“Wow! This book should be read by anyone with Multiple Sclerosis, or other autoimmune disease,” Horsky McDonnell wrote. “… It is a book that is going to help so many people needing a voice to hear when they get their diagnosis with MS, or even a loved one does. It will certainly bring comfort to know they are not alone! After my interview with her, I trust she will be a huge voice for Multiple Sclerosis. I cannot get her out of my head, and I’m sharing her book with my doctors!!”

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Yellow Brick Reads Facebook group: Book giveaway

Led by Jady Bernier Babin, members of the Yellow Brick Reads Facebook group vied for a chance to win signed copies of Uncomfortably Numb by sharing ways (other than reading, which, of course, we all adore) they are coping with being asked to shelter-in-place so as not to spread Covid-19.

I was honored to virtually converse with Yellow Brick Reads folks, as well as with the members of Readers Coffeehouse, The Write Review and Spivey’s book club.

Thank you Jady, Kimberly, Annie and Ashley for your support!

 

‘i couldn’t read it fast enough’ — reviewer says of ‘uncomfortably numb’

author-photo-madeline-dyer-300x300-1U.K. author, book reviewer and creator of the Twitter-based #BookPartyChat, Madeline Dyer wrote a lovely review of my medical memoir Uncomfortably Numb.

As Dyer — author of several novels including the Untamed series — is working on her own memoir about her chronic illness, her words meant a great deal to me.

While saying she “couldn’t read it fast enough,” Dyer called Uncomfortably Numb “harrowing in places,” adding that it had “so many relatable moments.”

“The writing craft itself in this book is really good too,” Dyer continued. “Stylistically, Meredith’s writing flows and just demands to be read. I’ve read quite a few medical memoirs, but I have to say, I think this is one of the best, and I’ll be recommending it for years to come.”

You wouldn’t know, just by reading this post, but I’m blushing. Thank you Madeline!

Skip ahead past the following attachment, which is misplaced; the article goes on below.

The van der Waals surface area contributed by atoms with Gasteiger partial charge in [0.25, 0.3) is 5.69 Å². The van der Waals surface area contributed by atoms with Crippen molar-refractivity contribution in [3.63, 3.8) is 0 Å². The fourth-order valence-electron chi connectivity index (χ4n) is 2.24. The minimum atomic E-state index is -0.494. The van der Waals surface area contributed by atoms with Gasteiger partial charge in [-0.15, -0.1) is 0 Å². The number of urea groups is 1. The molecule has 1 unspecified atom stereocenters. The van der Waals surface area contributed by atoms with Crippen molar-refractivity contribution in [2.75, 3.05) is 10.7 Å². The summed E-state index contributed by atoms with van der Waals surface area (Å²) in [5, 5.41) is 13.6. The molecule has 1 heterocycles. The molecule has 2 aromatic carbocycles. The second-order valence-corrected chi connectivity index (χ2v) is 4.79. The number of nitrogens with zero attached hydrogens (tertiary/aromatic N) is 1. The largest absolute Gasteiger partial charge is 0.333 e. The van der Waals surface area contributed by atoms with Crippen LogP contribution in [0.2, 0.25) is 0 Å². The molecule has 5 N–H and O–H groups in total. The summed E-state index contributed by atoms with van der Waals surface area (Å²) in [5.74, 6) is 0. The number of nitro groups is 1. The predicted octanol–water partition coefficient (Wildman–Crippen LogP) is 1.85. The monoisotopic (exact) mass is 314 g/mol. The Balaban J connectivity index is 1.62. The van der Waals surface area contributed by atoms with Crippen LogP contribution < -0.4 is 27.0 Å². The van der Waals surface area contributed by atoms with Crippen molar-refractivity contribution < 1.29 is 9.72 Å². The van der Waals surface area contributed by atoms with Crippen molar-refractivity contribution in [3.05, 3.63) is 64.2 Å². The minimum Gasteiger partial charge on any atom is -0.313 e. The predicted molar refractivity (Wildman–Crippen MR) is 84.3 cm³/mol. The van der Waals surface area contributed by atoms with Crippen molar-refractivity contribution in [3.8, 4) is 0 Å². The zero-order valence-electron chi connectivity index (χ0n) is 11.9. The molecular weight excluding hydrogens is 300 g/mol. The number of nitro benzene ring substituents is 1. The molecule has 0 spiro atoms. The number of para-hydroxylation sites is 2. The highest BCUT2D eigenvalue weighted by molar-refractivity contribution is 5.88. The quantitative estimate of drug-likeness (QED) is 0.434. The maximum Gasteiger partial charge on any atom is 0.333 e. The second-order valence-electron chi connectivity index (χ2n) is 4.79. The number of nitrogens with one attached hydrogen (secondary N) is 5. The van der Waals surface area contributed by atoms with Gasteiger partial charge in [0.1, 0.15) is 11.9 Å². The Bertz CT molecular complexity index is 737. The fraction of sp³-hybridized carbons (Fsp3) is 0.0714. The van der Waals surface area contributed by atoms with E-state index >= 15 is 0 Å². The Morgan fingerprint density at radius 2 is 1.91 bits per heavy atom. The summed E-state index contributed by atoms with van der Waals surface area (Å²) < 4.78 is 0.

You can read her full review here.

Image credit: Madeline Dyer.

book party chatting across the pond

Screenshot 2020-03-20 14.01.18UK Author Madeline Dyer and her Book Party Chat Twitter page hosted me for an hour-long discussion about writing, about memoir, about researching, and about work that inspired me as I wrote Uncomfortably Numb.

We discussed how long it took to write the memoir, what it was like to write such raw and personal material, as well as what projects I’m working on next … to which I would only say that it’s something in the thriller/fiction genre and will be set in Springfield, MA where I used to work as a newspaper reporter. It’s still in its infancy/planning stages.Screenshot 2020-03-20 14.05.26

Thank you Madeline and the Book Party Chat team for taking the time to speak with me about my work and about the craft of writing.

 

talking memoir, ms & chronic illness with The Write Review

Annie Horsky McDonnell, the book guru who runs The Write Review book group, was kind enough to have me on her Facebook live-stream to discuss my medical memoir, Uncomfortably Numb.

We talked about our respective autoimmune diseases, our invisible symptoms and the struggle to help others to understand what it’s like to live with chronic illness. Members of the online book group offered up engaging questions as well.

My son Jonah — home because his university closed and is having students do remote learning due to the coronavirus — took our dogs for a walk during the interview but came back at the tail-end. I think you might be able to hear Tedy’s high-pitched barking. Oh well. The hazards of working from home.

Horskey McDonnell’s interview was part of her effort to help out authors whose book events have been engulfed and crushed by coronavirus cancellations. Thank you Annie!

 

talking with robin kall at ‘reading with robin’ (+ book giveaway)

Screenshot 2020-03-15 12.31.51Robin Kall, the lovely host of Reading with Robin on Facebook, was kind enough to have me appear on her virtual author-palooza tour:

You can watch the interview here. (For some reason I couldn’t upload it here.)

We talked about the memoir, Uncomfortably Numb, about the impact of coronavirus on our lives, and about invisible chronic illnesses. I also read an excerpt from the beginning of the book when I first experienced multiple sclerosis symptoms.

Book giveaway: If you go onto Facebook and post a comment, you could win a signed copy of Uncomfortably Numb. At noon on Tuesday, March 17 — St. Patrick’s Day — I’ll write down the names of all the commenters (old school, on paper) and pick two names out of a hat. I’ll then contact those lucky two.

Kall, a fellow New Englander, has been interviewing authors all weekend. Check out a group of other authors talking books.

In a pandemic, why not discover new authors and their books.